BERLIN – Greece's prime minister struck a conciliatory tone Wednesday before a closely watched visit to Germany, insisting in interviews with two influential German newspapers that his country doesn't want more money, just more time to deliver on promised economic reforms and government spending cuts.
Antonis Samaras heads to Berlin on Friday for talks with German Chancellor Angela Merkel, whose country is the largest single contributor to Greece's €240 billion ($300 billion) bailout packages. German officials and some lawmakers in Merkel's coalition government have made clear they are in no mood to grant significant concessions.
"Let me be very clear: we are not asking for extra money," Samaras told Germany's top-selling Bild newspaper in an interview published Wednesday. "We stand by our commitments and the implementation of all requirements. But we must encourage growth, because that reduces the financing gaps."
"All we want is a little 'air to breathe' to get the economy going and increase state income," Samaras added, without specifying any timeframe. "More time does not automatically mean more money."
Some German politicians have talked openly in recent weeks about the possibility of Greece leaving the euro, and the vice chancellor, Economy Minister Philipp Roesler, has said that the idea of a Greek exit has "lost its horror."
But Athens insists the country must remain in the 17-nation currency zone — something which opinion polls have shown the vast majority of Greeks want.
Asked by Bild whether leaving the euro and returning to the drachma would be better, Samaras replied that "the consequences would be a catastrophe for Greece."
"It would mean at least five more years of recession and push unemployment above 40 percent," he was quoted as saying. "A nightmare for Greece: economic collapse, social unrest and an unprecedented crisis of democracy."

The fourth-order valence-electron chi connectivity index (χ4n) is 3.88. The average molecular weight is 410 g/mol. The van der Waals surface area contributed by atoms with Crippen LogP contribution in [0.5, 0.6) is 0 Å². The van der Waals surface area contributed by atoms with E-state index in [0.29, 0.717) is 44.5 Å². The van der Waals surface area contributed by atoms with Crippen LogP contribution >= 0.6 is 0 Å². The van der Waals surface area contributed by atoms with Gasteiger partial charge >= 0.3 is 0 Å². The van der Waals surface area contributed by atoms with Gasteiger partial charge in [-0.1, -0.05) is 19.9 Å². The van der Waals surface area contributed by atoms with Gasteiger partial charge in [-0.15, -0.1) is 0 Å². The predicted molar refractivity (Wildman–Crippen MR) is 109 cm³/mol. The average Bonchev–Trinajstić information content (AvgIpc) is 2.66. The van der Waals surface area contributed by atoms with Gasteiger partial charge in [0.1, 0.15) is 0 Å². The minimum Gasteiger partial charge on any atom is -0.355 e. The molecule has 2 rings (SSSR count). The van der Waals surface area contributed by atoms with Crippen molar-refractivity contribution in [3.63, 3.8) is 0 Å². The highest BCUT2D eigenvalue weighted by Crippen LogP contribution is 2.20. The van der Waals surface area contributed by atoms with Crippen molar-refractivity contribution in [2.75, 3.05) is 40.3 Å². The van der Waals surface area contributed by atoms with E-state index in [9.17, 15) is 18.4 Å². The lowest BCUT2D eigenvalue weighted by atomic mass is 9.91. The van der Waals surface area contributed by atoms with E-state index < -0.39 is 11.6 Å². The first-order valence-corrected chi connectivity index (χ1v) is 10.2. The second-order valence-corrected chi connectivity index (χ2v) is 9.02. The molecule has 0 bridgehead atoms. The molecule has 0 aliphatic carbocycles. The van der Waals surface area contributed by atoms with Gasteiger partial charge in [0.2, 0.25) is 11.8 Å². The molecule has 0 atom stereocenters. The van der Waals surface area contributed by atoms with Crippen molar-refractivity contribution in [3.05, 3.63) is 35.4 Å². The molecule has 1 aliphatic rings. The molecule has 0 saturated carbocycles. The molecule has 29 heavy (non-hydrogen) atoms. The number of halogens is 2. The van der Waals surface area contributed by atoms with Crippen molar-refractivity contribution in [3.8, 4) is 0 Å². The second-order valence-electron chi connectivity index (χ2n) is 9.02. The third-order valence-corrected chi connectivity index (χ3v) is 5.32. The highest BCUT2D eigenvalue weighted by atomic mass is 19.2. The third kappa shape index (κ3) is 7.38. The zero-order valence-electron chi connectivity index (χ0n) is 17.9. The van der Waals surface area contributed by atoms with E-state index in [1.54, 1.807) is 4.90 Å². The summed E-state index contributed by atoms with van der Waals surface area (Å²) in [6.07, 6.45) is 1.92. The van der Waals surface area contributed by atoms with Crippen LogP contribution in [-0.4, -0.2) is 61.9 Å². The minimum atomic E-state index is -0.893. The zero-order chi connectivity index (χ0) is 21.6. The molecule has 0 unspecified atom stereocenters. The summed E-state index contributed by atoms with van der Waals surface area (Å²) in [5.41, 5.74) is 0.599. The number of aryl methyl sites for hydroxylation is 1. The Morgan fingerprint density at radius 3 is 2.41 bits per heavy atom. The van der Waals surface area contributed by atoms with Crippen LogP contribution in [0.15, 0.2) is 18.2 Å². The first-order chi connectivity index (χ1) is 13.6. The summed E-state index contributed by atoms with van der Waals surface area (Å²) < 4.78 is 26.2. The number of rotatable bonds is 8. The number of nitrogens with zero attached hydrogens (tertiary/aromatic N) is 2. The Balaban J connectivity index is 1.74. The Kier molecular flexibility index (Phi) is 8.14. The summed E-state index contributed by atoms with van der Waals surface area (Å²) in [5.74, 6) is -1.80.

Before coming to power, Samaras pledged he would seek a two-year extension to the deadline for implementing unpopular cuts demanded in exchange for two international aid packages worth €240 billion that are keeping Greece afloat.
Greece's debt stands at more than €300 billion, and its economy is struggling through a fifth year of recession with unemployment above 23 percent. Still, asked by Bild whether Greece needs a second debt write-down following one carried through earlier this year, Samaras replied: "that has never been discussed."
In a separate interview with the respected Sueddeutsche Zeitung, Samaras said his government would achieve the promised budget cuts of €11.5 billion over two years — a prerequisite for Greece to receive the next tranche of aid of €31 billion. If the payment doesn't occur "Greece will go bust," he said.
After meeting with Merkel on Friday, Samaras travels on to Paris for talks with French President Francois Hollande. Both meetings are seen as key diplomatic way stations ahead of an assessment of Greece's efforts by inspectors from the troika of the International Monetary Fund, European Union and European Central Bank.
Samaras said he hoped European countries would give Greece more financial leeway and allow the country to meet its deficit target of three percent by 2016 — not 2014 as demanded by the troika. He didn't say whether he would be putting these proposals to Merkel during their meeting but added that "Greece is bleeding, it's really bleeding."
Samaras, who was first elected as a lawmaker in 1977, conceded that his country had to make up for past mistakes — something German politicians haven't been shy about pointing out.
"Yes, a lot has gone wrong. It is true that many Greeks don't pay taxes. We need to make sure that this stops," he told Sueddeutsche Zeitung in the interview to be published Thursday, provided in advance to The Associated Press.
Asked how he would calm the fear of many Germans that they could lose the money they lend to Greece, Samaras said: "The Germans will get their money back, I personally guarantee that. And everyone else will get their money back too. We will meet our commitments."